Welcome to the sixth Three Rock Books newsletter, it’s a little late, just getting it out before the end of the month. Thanks for signing up. I hope these monthly emails will offer some interesting insights into my plans for Three Rock Books.
A wonderful route in the Slieve Aughty mountain in Clare/Galway that won’t be in the book
Since the last newsletter in mid-May I have been out on the bike a few times, taking advantage of the spell of dry weather. At this stage I have only one more route to cycle and then I will be pretty much be finished the 2nd edition of Cycling in Ireland. I’m away on the holidays for the second half of July so hopefully will have the file ready to print before I leave and will send it to the printers as soon as I’m home. If all goes to plan it will be available to purchase at the start of August.
Scarplands Cycle Trail
I had a few days up north and managed to check out five routes over three days. One of the highlights was the Scarplands Cycling Trail in Fermanagh which is the only official gravel route on the island.
However, an issue has come up that has altered my plans quite significantly.
When I was working on the first edition I really wanted to add more off-road/easy MTB/gravel routes and I had multiple discussions with Coillte to see if it would be possible to do so. I was met with enthusiasm initially, but ultimately permission wasn’t forthcoming. So I decided to omit the proposed routes.
The fact of the matter is that there is a bye law (Forestry Act 1988) that prohibits cycling on Coillte land outside of designated areas. Effectively gravel cycling in illegal.
So I have scraped the routes that are problematic and replaced them with others, good routes but not featuring as much gravel as I would like. Hence the new book will have 96 routes in total instead of the planned 100.
On a positive note I have talked to a number of people and met with Coillte in an effort to see if they can be convinced to allow cycling on forest roads. There are issues and it won’t be easy to change their minds but I’m confident that given some more time and effort it can be done. A major factor is that an updated version of the Occupiers Liability Act has just been passed which reduces a landowners duty of care to a recreational user.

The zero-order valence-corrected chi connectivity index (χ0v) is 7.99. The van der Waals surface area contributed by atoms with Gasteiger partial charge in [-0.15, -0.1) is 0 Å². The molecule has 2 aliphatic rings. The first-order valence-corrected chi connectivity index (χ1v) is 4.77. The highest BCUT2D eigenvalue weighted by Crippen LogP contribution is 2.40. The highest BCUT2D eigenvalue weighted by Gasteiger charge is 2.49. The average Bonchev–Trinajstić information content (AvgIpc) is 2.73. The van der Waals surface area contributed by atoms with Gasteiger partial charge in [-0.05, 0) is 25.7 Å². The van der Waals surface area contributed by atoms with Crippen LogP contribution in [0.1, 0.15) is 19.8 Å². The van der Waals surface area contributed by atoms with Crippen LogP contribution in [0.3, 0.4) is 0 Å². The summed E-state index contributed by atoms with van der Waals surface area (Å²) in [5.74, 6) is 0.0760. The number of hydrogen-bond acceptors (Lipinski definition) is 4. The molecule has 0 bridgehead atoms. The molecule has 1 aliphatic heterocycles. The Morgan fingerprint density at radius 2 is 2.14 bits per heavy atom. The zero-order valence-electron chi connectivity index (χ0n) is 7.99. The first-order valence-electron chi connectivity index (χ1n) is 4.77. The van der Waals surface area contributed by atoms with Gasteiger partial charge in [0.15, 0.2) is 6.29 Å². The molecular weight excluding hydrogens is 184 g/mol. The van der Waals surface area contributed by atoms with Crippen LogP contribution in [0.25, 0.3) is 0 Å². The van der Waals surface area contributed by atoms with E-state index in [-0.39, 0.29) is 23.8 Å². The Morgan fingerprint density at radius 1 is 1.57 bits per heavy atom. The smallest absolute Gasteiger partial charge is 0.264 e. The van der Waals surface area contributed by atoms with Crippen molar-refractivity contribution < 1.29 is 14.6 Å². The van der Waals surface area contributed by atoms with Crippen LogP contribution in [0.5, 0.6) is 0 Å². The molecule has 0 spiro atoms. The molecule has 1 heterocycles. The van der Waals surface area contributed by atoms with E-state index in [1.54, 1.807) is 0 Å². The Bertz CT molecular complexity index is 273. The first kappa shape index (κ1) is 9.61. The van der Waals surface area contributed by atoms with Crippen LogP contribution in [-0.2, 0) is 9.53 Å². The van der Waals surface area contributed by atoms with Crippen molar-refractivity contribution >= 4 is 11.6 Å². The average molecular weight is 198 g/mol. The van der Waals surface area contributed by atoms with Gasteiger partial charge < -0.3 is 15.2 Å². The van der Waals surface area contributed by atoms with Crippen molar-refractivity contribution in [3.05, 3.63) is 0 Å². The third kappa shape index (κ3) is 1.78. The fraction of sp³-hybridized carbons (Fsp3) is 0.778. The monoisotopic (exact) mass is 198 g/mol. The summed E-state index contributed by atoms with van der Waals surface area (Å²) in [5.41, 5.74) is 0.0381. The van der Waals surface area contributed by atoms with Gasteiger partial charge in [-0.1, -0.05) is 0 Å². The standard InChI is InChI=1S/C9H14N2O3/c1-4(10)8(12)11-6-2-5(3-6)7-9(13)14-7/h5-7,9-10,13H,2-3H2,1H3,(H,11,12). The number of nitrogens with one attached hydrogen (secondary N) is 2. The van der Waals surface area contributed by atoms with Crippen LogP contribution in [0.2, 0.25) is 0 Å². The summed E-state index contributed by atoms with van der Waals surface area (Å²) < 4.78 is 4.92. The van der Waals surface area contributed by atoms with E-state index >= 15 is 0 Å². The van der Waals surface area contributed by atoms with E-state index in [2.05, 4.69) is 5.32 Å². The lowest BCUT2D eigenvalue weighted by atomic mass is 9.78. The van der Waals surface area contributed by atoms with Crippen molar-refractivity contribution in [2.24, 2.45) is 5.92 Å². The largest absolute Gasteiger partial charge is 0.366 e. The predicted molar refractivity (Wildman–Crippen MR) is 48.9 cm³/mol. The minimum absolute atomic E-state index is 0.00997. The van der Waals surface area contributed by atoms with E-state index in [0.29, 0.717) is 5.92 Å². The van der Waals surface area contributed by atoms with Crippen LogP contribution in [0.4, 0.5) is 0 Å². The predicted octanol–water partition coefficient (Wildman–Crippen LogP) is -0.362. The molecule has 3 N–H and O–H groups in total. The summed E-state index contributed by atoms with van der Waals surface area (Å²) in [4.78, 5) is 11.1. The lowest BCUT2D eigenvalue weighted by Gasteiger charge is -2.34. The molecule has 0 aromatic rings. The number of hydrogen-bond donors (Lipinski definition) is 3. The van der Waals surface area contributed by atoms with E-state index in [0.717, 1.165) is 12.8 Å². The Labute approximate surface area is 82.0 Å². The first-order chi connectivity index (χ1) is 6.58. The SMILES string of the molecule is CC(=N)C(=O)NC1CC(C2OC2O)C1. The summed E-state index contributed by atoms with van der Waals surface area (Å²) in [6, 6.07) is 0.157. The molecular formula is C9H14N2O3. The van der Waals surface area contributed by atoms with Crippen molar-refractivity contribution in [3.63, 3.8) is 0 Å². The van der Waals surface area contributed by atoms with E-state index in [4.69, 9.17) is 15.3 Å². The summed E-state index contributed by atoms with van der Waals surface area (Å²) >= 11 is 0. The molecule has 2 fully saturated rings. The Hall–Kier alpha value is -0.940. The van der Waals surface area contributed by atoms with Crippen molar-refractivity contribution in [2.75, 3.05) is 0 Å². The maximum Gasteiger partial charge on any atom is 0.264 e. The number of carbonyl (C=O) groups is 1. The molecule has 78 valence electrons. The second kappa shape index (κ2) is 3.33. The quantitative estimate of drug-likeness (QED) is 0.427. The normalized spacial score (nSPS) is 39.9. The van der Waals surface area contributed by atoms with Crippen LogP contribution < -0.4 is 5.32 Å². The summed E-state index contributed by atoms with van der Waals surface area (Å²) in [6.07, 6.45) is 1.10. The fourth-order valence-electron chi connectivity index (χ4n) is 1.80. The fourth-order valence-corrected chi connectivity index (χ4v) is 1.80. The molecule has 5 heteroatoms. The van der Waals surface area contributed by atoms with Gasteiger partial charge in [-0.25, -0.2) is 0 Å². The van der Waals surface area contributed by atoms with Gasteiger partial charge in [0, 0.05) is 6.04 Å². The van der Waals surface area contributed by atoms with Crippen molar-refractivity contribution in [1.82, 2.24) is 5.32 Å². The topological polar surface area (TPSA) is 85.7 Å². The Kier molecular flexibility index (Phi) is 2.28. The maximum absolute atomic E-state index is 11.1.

The current state of affairs
At the tail end of the settled spell we spent three nights on the island. The weather was muggy with a few showers and thunderstorms which interfered with the roofing work, but we got plenty done.
We we arrived the garden has become very overgrown, not that surprisingly given we hadn’t been there for 2 months and the recent weather. I was pleasantly surprised to see that the tarp we put up in April was still exactly as we left it. Over the course of the three days we get a dartboard installed, figured out the mix for lime plaster, did some whitewashing, plenty of clearing back the vegetation in the haggard, progressed the roof and even has some time for fossil hunting.
One evening we took a trip on the boat over to Beeves Lighthouse, this iconic stone lighthouse sits south of the island on the edge of the Shannon’s main shipping channel. The trip over takes about 30 minutes and landing is easy at high tide. It’s an amazing building in a very impressive setting and would make a very cool Airbnb!
Thanks for Reading
If you have any thoughts, suggestions or feedback then don’t hesitate to get in touch, I would love to hear from you.